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Thursday, July 11 • 10:40 - 11:00

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In 1995, Steen Krarup Jensen and Jakob Freud-Magnus invented the asphaltophone (also known as a "musical road"). This musical instrument is composed of a 1) road with a specially designed surface topology and 2) a vehicle. To play the instrument, a vehicle is driven across the road at a particular speed; the surface topology of the road causes the vehicle to vibrate at particular frequencies. Since its initial installation in Denmark, many other asphaltophones have been installed around the world. All of these installations use an equally sized ridge or asphalt cut, followed by gaps of various widths. It should be noted that the ridge or asphalt cut is equally sized because of fabrication constraints (e.g., asphalt cutter's blade width or road strip width). The gap width plus the equally sized ridge (or cut) equals the desired wavelength, which generates the predominant frequency of the asphaltophone. Previous asphaltophones focused on generating the desired frequency, without consideration of the signal-to-noise ratio of the produced note. As the surface topology of an asphaltophone is composed of sharp impulses, the signal-to-noise ratio can be low. In the presented work, the authors explore several different asphaltophone profile designs. By employing numerical simulations of a reduced order model, the signal-to-noise ratio for these profiles is found using Mathematica. Taking into consideration fabrication constraints and ease-of-installation, the best asphaltophone profile design was tested experimentally at Auburn University's National Center for Asphalt Technology (NCAT). The experiment was fabricated using an adhesive asphalt tape, which was laser cut to the specified profile.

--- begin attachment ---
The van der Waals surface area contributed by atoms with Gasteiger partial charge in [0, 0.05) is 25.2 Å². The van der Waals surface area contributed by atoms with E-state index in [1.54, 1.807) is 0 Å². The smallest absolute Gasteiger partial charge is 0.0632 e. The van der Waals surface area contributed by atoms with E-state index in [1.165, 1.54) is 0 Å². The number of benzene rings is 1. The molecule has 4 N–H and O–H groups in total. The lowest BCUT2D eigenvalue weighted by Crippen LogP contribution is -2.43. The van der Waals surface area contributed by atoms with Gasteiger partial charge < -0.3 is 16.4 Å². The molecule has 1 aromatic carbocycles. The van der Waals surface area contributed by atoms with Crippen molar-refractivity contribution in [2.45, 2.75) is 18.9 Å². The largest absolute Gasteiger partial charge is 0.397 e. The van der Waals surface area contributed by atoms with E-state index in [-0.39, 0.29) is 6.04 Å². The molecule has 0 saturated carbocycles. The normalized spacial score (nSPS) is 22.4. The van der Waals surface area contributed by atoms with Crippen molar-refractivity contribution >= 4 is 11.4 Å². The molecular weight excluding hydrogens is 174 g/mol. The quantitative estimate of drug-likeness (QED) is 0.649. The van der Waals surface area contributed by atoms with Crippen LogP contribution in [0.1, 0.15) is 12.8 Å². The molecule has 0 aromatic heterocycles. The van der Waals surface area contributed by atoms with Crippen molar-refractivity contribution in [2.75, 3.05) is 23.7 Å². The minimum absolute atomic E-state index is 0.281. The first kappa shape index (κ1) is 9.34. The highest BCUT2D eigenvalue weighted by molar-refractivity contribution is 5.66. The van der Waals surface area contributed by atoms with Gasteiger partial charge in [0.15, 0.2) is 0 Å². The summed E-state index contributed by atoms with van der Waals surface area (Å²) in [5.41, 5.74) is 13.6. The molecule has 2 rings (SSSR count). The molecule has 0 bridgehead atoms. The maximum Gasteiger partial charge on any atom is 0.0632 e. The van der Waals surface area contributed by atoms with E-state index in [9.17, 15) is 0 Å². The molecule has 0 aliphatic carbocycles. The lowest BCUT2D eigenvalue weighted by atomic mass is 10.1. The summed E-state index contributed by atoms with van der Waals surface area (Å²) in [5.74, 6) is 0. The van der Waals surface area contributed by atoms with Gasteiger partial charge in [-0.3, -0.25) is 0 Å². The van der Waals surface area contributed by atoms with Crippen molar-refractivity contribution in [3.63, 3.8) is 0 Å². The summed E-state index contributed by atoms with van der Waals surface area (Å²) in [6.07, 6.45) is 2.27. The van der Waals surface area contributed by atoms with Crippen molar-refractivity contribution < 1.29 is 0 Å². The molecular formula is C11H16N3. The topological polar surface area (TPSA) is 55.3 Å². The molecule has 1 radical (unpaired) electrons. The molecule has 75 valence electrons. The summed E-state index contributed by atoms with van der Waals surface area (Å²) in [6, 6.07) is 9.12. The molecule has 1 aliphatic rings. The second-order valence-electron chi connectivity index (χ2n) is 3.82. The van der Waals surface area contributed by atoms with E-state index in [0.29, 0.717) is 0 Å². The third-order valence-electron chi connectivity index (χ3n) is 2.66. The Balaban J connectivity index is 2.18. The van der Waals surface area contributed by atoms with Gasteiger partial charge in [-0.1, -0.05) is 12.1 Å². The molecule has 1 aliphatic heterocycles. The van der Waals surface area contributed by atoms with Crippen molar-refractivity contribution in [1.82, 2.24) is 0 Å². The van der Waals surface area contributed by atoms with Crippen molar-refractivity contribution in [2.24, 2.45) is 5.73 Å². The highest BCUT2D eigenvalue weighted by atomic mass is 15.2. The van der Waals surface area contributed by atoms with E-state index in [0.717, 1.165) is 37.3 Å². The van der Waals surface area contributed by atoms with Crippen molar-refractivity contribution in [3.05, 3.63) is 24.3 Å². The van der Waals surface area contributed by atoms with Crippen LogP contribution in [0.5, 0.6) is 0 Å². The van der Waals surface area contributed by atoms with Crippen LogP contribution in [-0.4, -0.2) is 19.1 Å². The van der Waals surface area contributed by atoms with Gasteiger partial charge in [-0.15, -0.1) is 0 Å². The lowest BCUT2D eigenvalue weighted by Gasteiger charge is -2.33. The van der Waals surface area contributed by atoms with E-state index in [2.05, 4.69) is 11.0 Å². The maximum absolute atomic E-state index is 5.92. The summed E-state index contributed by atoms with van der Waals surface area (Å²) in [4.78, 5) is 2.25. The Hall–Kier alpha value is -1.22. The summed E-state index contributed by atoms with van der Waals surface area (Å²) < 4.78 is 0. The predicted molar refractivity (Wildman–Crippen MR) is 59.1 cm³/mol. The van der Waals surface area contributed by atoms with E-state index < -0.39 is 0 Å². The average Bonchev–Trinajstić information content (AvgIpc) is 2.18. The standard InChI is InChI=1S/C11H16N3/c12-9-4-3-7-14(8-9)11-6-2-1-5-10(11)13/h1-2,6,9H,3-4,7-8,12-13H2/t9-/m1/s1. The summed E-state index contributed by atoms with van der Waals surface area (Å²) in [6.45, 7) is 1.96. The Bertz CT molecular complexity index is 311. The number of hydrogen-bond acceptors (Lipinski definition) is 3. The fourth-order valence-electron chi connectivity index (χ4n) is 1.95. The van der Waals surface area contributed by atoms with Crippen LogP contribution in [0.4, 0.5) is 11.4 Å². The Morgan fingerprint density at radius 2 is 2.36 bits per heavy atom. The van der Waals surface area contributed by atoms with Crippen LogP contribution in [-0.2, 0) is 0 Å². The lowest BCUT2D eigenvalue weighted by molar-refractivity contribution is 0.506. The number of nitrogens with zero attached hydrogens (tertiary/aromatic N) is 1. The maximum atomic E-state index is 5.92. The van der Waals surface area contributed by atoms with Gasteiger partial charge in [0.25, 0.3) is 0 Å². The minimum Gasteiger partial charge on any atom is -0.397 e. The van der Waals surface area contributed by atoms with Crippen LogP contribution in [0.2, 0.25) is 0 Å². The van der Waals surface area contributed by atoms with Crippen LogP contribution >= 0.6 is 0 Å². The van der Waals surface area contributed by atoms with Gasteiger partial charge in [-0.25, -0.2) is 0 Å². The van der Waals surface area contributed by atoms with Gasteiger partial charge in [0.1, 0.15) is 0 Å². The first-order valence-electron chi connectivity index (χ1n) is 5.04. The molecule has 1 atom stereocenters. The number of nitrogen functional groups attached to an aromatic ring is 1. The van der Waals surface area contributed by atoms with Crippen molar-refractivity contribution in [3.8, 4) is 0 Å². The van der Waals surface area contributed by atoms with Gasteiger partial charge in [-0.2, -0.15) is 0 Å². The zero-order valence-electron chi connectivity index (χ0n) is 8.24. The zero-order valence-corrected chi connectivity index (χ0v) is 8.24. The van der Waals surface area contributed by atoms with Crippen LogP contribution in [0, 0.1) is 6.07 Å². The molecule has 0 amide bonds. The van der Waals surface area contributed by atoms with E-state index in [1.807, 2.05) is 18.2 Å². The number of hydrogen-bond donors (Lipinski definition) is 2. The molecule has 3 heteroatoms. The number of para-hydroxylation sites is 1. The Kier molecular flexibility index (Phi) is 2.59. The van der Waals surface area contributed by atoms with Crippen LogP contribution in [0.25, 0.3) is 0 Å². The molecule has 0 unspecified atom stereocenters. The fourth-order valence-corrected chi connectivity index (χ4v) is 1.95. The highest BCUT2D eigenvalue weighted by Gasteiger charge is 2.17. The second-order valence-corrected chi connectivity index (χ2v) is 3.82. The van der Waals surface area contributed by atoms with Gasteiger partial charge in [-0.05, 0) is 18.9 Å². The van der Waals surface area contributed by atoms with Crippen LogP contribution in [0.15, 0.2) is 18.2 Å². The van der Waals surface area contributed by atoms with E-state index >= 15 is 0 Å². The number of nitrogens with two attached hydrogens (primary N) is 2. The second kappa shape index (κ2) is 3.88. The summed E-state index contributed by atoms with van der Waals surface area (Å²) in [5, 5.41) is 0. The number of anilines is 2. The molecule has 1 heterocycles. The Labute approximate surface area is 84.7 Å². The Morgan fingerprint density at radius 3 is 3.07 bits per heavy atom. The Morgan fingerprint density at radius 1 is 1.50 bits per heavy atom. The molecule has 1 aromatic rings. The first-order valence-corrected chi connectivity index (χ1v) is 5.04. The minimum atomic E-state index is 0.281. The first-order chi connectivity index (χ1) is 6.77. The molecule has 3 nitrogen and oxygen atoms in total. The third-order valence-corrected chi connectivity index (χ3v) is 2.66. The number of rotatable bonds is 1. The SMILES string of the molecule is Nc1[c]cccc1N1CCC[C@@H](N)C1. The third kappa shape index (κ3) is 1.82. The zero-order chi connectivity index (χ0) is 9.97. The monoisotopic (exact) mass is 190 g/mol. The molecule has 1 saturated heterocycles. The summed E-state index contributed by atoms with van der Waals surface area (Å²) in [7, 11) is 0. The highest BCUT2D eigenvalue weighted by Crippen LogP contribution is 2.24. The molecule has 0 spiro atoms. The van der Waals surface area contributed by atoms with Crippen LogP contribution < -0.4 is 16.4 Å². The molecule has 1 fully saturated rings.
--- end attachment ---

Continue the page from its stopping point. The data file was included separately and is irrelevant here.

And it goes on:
Delphine Chadefaux

Dr, Université Paris 13, Sorbonne Paris Cité, Institut de Biomécanique Humaine Georges Charpak (EA 4494), Paris, France


Thursday July 11, 2019 10:40 - 11:00 EDT
Westmount 5
  T14 Musical acoustic, RS01 Musical ac